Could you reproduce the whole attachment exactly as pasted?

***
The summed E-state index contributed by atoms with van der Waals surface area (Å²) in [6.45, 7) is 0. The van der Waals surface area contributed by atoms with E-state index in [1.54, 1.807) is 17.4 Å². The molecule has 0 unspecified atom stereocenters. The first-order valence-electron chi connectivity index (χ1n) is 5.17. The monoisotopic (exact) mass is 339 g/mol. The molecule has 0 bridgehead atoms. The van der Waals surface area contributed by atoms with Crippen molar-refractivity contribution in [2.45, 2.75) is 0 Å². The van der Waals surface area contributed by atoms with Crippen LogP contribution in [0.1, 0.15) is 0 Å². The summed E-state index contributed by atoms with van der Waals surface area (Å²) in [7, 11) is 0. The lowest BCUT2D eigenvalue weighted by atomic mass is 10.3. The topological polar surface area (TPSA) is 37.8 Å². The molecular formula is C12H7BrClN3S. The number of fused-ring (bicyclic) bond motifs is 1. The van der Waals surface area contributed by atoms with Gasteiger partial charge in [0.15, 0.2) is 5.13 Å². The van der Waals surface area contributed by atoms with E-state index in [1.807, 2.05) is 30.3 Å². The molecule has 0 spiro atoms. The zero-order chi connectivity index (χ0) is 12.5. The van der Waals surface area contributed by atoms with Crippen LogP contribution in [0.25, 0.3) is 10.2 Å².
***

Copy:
The summed E-state index contributed by atoms with van der Waals surface area (Å²) in [6.45, 7) is 0. The van der Waals surface area contributed by atoms with E-state index in [1.54, 1.807) is 17.4 Å². The molecule has 0 unspecified atom stereocenters. The first-order valence-electron chi connectivity index (χ1n) is 5.17. The monoisotopic (exact) mass is 339 g/mol. The molecule has 0 bridgehead atoms. The van der Waals surface area contributed by atoms with Crippen molar-refractivity contribution in [2.45, 2.75) is 0 Å². The van der Waals surface area contributed by atoms with Crippen LogP contribution in [0.1, 0.15) is 0 Å². The summed E-state index contributed by atoms with van der Waals surface area (Å²) in [7, 11) is 0. The lowest BCUT2D eigenvalue weighted by atomic mass is 10.3. The topological polar surface area (TPSA) is 37.8 Å². The molecular formula is C12H7BrClN3S. The number of fused-ring (bicyclic) bond motifs is 1. The van der Waals surface area contributed by atoms with Gasteiger partial charge in [0.15, 0.2) is 5.13 Å². The van der Waals surface area contributed by atoms with E-state index in [1.807, 2.05) is 30.3 Å². The molecule has 0 spiro atoms. The zero-order chi connectivity index (χ0) is 12.5. The van der Waals surface area contributed by atoms with Crippen LogP contribution in [0.25, 0.3) is 10.2 Å².